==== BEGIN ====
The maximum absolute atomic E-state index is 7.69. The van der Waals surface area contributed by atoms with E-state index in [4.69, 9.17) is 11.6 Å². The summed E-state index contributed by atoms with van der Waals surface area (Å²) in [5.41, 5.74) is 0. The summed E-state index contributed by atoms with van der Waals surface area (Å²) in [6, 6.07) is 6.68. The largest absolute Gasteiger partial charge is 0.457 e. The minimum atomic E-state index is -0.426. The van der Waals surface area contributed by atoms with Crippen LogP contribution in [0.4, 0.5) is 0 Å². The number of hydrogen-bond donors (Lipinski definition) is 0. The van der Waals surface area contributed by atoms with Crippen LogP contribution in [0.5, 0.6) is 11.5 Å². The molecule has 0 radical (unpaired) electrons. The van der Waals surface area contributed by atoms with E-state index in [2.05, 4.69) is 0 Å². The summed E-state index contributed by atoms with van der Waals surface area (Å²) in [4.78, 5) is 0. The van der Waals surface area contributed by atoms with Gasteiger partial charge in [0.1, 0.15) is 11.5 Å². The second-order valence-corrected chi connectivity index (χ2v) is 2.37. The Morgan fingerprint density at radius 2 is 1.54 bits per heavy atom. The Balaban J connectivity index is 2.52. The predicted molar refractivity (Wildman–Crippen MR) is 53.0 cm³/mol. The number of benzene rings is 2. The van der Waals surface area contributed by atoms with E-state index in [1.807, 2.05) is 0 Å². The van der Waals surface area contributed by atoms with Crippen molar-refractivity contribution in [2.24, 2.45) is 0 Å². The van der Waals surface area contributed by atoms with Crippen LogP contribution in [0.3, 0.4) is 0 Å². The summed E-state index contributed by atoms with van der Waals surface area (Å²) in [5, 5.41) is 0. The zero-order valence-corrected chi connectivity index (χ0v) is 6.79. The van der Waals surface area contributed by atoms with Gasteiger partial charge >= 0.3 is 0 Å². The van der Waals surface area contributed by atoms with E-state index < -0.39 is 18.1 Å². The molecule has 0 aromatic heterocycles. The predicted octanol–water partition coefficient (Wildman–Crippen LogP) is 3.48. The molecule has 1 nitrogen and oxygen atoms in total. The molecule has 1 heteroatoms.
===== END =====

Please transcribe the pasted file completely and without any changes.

The maximum absolute atomic E-state index is 7.69. The van der Waals surface area contributed by atoms with E-state index in [4.69, 9.17) is 11.6 Å². The summed E-state index contributed by atoms with van der Waals surface area (Å²) in [5.41, 5.74) is 0. The summed E-state index contributed by atoms with van der Waals surface area (Å²) in [6, 6.07) is 6.68. The largest absolute Gasteiger partial charge is 0.457 e. The minimum atomic E-state index is -0.426. The van der Waals surface area contributed by atoms with Crippen LogP contribution in [0.4, 0.5) is 0 Å². The number of hydrogen-bond donors (Lipinski definition) is 0. The van der Waals surface area contributed by atoms with Crippen LogP contribution in [0.5, 0.6) is 11.5 Å². The molecule has 0 radical (unpaired) electrons. The van der Waals surface area contributed by atoms with E-state index in [2.05, 4.69) is 0 Å². The summed E-state index contributed by atoms with van der Waals surface area (Å²) in [4.78, 5) is 0. The van der Waals surface area contributed by atoms with Gasteiger partial charge in [0.1, 0.15) is 11.5 Å². The second-order valence-corrected chi connectivity index (χ2v) is 2.37. The Morgan fingerprint density at radius 2 is 1.54 bits per heavy atom. The Balaban J connectivity index is 2.52. The predicted molar refractivity (Wildman–Crippen MR) is 53.0 cm³/mol. The number of benzene rings is 2. The van der Waals surface area contributed by atoms with E-state index in [1.807, 2.05) is 0 Å². The van der Waals surface area contributed by atoms with Crippen molar-refractivity contribution in [2.24, 2.45) is 0 Å². The van der Waals surface area contributed by atoms with Crippen LogP contribution in [0.3, 0.4) is 0 Å². The summed E-state index contributed by atoms with van der Waals surface area (Å²) in [5, 5.41) is 0. The zero-order valence-corrected chi connectivity index (χ0v) is 6.79. The van der Waals surface area contributed by atoms with Gasteiger partial charge >= 0.3 is 0 Å². The van der Waals surface area contributed by atoms with E-state index < -0.39 is 18.1 Å². The molecule has 0 aromatic heterocycles. The predicted octanol–water partition coefficient (Wildman–Crippen LogP) is 3.48. The molecule has 1 nitrogen and oxygen atoms in total. The molecule has 1 heteroatoms.